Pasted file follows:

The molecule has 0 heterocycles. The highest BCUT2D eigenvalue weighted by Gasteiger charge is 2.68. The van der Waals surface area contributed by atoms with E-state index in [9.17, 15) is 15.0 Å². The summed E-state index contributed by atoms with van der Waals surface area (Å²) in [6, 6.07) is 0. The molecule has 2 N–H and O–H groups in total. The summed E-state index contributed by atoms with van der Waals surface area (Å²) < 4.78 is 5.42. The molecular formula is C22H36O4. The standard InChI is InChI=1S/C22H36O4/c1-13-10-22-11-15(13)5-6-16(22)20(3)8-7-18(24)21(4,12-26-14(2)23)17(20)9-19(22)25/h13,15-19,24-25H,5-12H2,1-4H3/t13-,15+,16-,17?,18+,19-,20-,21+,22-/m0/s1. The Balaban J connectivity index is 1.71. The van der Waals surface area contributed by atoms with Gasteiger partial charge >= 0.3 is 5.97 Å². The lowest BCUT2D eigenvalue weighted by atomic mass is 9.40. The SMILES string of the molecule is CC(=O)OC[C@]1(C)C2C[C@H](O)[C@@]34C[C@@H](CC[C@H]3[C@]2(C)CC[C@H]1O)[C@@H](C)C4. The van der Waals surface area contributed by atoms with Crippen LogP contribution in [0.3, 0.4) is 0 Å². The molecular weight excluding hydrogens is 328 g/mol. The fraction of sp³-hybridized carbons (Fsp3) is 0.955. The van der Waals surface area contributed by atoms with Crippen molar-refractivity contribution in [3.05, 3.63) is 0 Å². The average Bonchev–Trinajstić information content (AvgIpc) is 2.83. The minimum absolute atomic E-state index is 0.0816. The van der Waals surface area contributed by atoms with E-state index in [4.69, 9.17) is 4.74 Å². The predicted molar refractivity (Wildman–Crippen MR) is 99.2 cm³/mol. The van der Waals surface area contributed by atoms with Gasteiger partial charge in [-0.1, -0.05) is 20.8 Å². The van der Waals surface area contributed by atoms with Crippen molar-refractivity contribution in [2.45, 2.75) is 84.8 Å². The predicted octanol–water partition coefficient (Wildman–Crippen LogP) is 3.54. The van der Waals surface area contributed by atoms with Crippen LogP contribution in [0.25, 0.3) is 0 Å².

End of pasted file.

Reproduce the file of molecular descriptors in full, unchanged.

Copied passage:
The molecule has 0 heterocycles. The highest BCUT2D eigenvalue weighted by Gasteiger charge is 2.68. The van der Waals surface area contributed by atoms with E-state index in [9.17, 15) is 15.0 Å². The summed E-state index contributed by atoms with van der Waals surface area (Å²) in [6, 6.07) is 0. The molecule has 2 N–H and O–H groups in total. The summed E-state index contributed by atoms with van der Waals surface area (Å²) < 4.78 is 5.42. The molecular formula is C22H36O4. The standard InChI is InChI=1S/C22H36O4/c1-13-10-22-11-15(13)5-6-16(22)20(3)8-7-18(24)21(4,12-26-14(2)23)17(20)9-19(22)25/h13,15-19,24-25H,5-12H2,1-4H3/t13-,15+,16-,17?,18+,19-,20-,21+,22-/m0/s1. The Balaban J connectivity index is 1.71. The van der Waals surface area contributed by atoms with Gasteiger partial charge >= 0.3 is 5.97 Å². The lowest BCUT2D eigenvalue weighted by atomic mass is 9.40. The SMILES string of the molecule is CC(=O)OC[C@]1(C)C2C[C@H](O)[C@@]34C[C@@H](CC[C@H]3[C@]2(C)CC[C@H]1O)[C@@H](C)C4. The van der Waals surface area contributed by atoms with Crippen LogP contribution in [0.3, 0.4) is 0 Å². The molecular weight excluding hydrogens is 328 g/mol. The fraction of sp³-hybridized carbons (Fsp3) is 0.955. The van der Waals surface area contributed by atoms with Crippen molar-refractivity contribution in [3.05, 3.63) is 0 Å². The average Bonchev–Trinajstić information content (AvgIpc) is 2.83. The minimum absolute atomic E-state index is 0.0816. The van der Waals surface area contributed by atoms with E-state index in [4.69, 9.17) is 4.74 Å². The predicted molar refractivity (Wildman–Crippen MR) is 99.2 cm³/mol. The van der Waals surface area contributed by atoms with Gasteiger partial charge in [-0.1, -0.05) is 20.8 Å². The van der Waals surface area contributed by atoms with Crippen molar-refractivity contribution in [2.45, 2.75) is 84.8 Å². The predicted octanol–water partition coefficient (Wildman–Crippen LogP) is 3.54. The van der Waals surface area contributed by atoms with Crippen LogP contribution in [0.25, 0.3) is 0 Å².